As a 40-plus-year-old Black man who was born and raised in the UK. I understand the importance of representation in the fields of academia, business, and sports. Growing up, I was inspired by some of the greatest engineering feats accomplished by British engineers. This drove me to pursue a degree in Automotive Engineering and later a PhD in the same field.
However, during my academic journey, I found myself feeling increasingly isolated. I had no one to look up to who looked like me or who could relate to my experiences. This sense of loneliness is a common issue experienced by many people of colour in higher education, business, and sports.
The lack of representation has been a persistent issue in these fields, perpetuating a cycle of exclusion that affects both individuals and institutions. That is why the appointment of Jason Arday as Cambridge University’s youngest black professor is a powerful milestone that gives hope that progress is being made.
According to this BBC article, there are currently only five Black people who are professors at Cambridge University. Furthermore, official figures from the Higher Education Statistics Agency show that in 2021, just 155 of the more than 23,000 university professors in the UK were Black.
The appointment of Arday is a significant step towards a more diverse and inclusive higher education system. Especially at one of the best universities in the UK.
The Importance of Diversity in Higher Education
Creating a diverse and inclusive environment in higher education institutions is critical to fostering a welcoming community for all students and staff. Institutions that fail to prioritise diversity and inclusion perpetuate a cycle of exclusion that can affect both academic performance and the success of faculty and staff.
Despite some progress in recent years, the lack of diversity remains a persistent issue in higher education. Figures show that in the UK, only 1.2% of professors are Black, while just 20% are women. These numbers demonstrate that there is still much work to be done to address systemic issues that limit representation and create a more equitable and inclusive academic environment.
Institutions can take a variety of steps to foster diversity, including implementing mentorship and sponsorship programs, providing unconscious bias training, and targeted recruitment efforts. These initiatives can help attract and retain talented individuals from diverse backgrounds, ultimately leading to a more dynamic and productive academic community.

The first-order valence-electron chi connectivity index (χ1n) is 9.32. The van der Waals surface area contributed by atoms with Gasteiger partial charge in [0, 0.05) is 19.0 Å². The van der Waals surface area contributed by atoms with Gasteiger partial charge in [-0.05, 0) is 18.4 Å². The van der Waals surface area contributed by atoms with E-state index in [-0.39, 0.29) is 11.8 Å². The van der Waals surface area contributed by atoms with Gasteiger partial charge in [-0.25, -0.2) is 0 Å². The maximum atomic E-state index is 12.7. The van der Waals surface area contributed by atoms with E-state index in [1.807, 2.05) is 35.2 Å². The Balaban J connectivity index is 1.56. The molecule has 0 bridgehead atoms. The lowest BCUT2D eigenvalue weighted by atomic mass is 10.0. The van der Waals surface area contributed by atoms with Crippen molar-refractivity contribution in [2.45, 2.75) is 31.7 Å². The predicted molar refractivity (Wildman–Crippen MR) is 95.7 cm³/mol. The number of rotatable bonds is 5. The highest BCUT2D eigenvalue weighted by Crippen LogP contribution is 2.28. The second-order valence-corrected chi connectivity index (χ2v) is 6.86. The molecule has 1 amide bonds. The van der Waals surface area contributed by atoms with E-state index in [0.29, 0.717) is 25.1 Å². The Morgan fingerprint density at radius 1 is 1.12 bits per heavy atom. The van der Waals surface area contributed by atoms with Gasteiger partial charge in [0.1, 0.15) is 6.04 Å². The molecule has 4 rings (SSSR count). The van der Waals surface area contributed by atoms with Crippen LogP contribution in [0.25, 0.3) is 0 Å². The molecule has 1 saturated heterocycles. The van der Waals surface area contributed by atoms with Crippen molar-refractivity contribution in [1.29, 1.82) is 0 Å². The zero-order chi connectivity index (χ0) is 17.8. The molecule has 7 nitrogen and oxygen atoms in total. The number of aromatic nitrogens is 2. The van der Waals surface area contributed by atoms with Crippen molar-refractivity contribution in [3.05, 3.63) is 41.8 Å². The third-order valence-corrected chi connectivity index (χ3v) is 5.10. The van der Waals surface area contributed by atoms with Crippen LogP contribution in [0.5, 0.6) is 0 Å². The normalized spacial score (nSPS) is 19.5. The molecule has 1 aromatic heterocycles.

The Lack of Diversity in the Workplace
The lack of diversity is not just a problem in higher education but is also evident in the workplace. In the City of London, for instance, the percentage of Black and Minority Ethnic (BME) individuals in top management positions has stagnated.
With only 6% of executive committee members in UK banks and insurers being of BME origin. This underrepresentation is perpetuated by the “old boys’ club” mentality. Which limits access to top jobs for those who do not fit the mould of a typical leader.
Diversity in Sports
Similarly, the lack of diversity in sports management is a topic that has been receiving more attention in recent years. In football, for example, only six of the 92 clubs in the English Football League have a Black, Asian, or Minority Ethnic (BAME) manager in 2021.
While there has been some progress in recent years, the lack of representation in football management limits opportunities for individuals from diverse backgrounds to progress in the industry.
Conclusion on Diversity in Higher Education
The lack of diversity in higher education, business, and sports prolongs a cycle of exclusion that affects both individuals and institutions. To create more inclusive environments that foster diversity, equity, and inclusion; academic institutions, companies, and sports organisations need to take action to address systemic issues that limit the representation of people from diverse backgrounds.
This can be achieved through initiatives such as mentorship and sponsorship programs, unconscious bias training, and targeted recruitment efforts. As the youngest Black professor at Cambridge University, Jason Arday’s appointment is an important milestone in promoting diversity in higher education.
His achievement serves as an inspiration for other Black individuals and people of colour who aspire to become leaders in academia. The appointment also highlights the need for more diversity in academic leadership positions.
Metaphorically speaking, diversity is like a garden that needs constant care and attention to thrive. Without proper nurturing, the garden will wither and die. Similarly, without proper attention and support, diversity in higher education and other areas will remain a struggle. As a society, we must work together to cultivate a garden of diversity that reflects the richness and variety of our world.
Sorry; with Ghana blood flowing through my arteries and veins, I conclude with, the words of the African proverb, “If you want to go fast, go alone. If you want to go far, go together.” By working together, we can create a more diverse and inclusive world that benefits everyone.
- Advance HE, “Equality in higher education statistical report 2021,” Advance HE, [Accessed 23 February 2023]
- HESA, (21 February 2023), “Staff at Higher Education Providers in the UK 2020/21,” Higher Education Statistics Agency, [Accessed 23 February 2023]
- Laurence Cawley, (23 February 2023), “Cambridge University appoints youngest black professor,” BBC News, [Accessed 23 February 2023]